I also make it a point to never do "yard work" on the weekend. If it's not done by Friday evening, it can wait until Monday!
In actuality, we did do some "fun" things growing up. We went camping (once) in a VW Van. We went fishing "a lot," and every now and again we went swimming in the Arkansas river. Once a year we took a day trip to Dogpatch USA, Silver Dollar City, or Magic Springs. Mostly, we ate really good cooking! 8^0
After I decided to become a cop (I totally get the keep-the-kids-safe thing) I lost 100 lbs and began jogging. I eventually got into weight lifting and became a YMCA fitness instructor.
You know, I even turned sports into work! 8^P
ANYWAY, I never really learned how to have fun. I know that that may sound strange, but when your life revolves around yard work and schoolwork ...there simply is no example set there. Everything was duty and/or responsibility...
My wife grew up living one big party! Her dad's gauge on how life is going is based off of one question, "Am I happy?" The good news is, that we both acknowledge that we need the balance of the other's upbringing.
So, our girls have their own bounce house, more toys than necessary (that they have to keep picked up), and lots of fun with their mom... and some with me too. 8^)
Anyway, it looks like you have found something that is educational, teaches responsibility, creates loads of quality time, and is really fun! AWESOME!!!
I guess maybe I didn't know there was such a thing! 8^)
The majority of Soap Box Derby World Champions (at least in the past 10 years, I believe) have been girls. The reasoning is that they tend to be more fearless and have a more deft touch on the steering. Hint, hint.
There actually is a lot of work involved with racing SBD. It's gotten to the point where I have to balance out that time with other incentives to the older brother who doesn't race and recently complained about the time spent with the younger (it's almost a Cain and Abel thing). The elder wants to be a falconer, so where I had—before SBD entered the picture—told the elder that it was something he was going to have to fully own (and thus learn to work to afford it), I am now offering matching grants to the falconry fund for the SBD registration fees incurred at each race.
SBD IS fun. In Akron last year I got to ride down the race track in an adult-sized car. It made me wish I had done it when I was a kid.
We have about 3 acres and I know what you mean. But on the other hand I'm working towards getting a few goats or sheep or both to do the mowing (fortunately 2 of the acres is a wooded "hollar"), and to let the boys learn more responsibility in taking care of animals. We started with three chickens which has been great fun. They're pretty much pets and act that way, even the rooster.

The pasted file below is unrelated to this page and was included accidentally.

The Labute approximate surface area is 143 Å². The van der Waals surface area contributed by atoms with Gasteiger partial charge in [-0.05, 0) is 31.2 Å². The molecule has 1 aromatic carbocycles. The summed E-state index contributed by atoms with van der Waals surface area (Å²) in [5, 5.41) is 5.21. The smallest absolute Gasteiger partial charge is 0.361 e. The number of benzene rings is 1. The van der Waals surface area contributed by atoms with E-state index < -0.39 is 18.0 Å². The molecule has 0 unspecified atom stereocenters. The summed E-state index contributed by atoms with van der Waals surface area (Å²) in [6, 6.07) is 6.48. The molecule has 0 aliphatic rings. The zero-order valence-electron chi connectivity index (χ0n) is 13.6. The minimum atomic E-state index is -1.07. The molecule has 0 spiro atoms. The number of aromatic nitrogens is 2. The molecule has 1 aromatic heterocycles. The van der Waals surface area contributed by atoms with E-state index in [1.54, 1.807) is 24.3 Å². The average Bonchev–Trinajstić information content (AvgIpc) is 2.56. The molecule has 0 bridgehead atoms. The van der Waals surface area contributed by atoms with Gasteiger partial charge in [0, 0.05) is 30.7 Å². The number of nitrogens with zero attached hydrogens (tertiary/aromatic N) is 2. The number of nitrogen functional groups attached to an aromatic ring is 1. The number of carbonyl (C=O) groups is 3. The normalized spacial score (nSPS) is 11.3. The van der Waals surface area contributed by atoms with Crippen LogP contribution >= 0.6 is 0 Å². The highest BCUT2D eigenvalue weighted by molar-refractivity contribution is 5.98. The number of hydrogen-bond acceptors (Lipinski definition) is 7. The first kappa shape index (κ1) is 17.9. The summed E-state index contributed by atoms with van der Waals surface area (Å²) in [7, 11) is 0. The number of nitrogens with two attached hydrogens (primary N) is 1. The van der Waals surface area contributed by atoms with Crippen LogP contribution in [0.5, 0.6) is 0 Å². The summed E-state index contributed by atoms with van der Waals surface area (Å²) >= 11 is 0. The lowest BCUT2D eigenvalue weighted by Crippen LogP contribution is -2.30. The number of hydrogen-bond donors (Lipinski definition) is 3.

Talk about diverse interest! A Soap Box Derby guy and a falconer (had to Google that one)! That is amazing! We never did anything [growing up] that would cost money, other than get animals.
When we first moved to the ten acres (I was seven or so) we had an old tri-colored beagle. She was extremely loyal. No matter where she was, or what she was doing out in the woods, she always came running when we called. One day she simply never came home.
For a long time we remained without a pet after her. Then, one day I won a chick at a church on Easter. Well, that started us on the path to getting all kind of animals. We ended up with a slue of chickens, four ducks, four geese, several rabbits, and untold guineafowl (boy are they interesting). The problem was, every so often we would get raided by dogs. We lost a lot of our birds that way.
I had one Rhode Island red hen that always somehow escaped those raids. She was very smart, was my friend (followed me around like a puppy) and eventually died of old age.
I eventually ended up with a dear, and a squirrel as the two most exotic pets I ever had (I still want a raccoon some day). 8^) After them, we found some cats ...and I eventually got another dog. I wanted goats (their milk is wonderful) but my folks didn't like the idea of them climbing on everything. They are wonderful at keeping underbrush eaten down (our neighbor had goats) and will eat anything green that they can reach.
I'd say go for the goats! 8^D
Anyway, my parents were never one to let animals in the house, but when I married ...my wife had always had an inside dog. I had [by then] taken to having a psychotic attack cat. (I also tried a ferret, but they stink!) For a while we had two dogs (a Pit Bull and a Min Pin). We were selling our house, and someone left the gate open. The Min Pin got struck by a car, and the Pit Bull wouldn't leave her... and got struck too. 8.^(
We adopted a beagle (that bit my daughter in the face) and were given a psychotic ragdoll cat. We ditched the beagle and got a Min Pin mix. That's pretty much the combination we like to keep. I like psychotic attack cats (declawed of course) and my wife likes to keep a dog around ...for the cat to chew on. 8^) The cat we have now (my ragdoll was stolen) is black, and is the most hyper cat I have ever had. She will attack anything that moves! Catnip actually calms her down!?!
Over the years, I can say that pets have added much joy and pleasure to my otherwise boring life. 8^)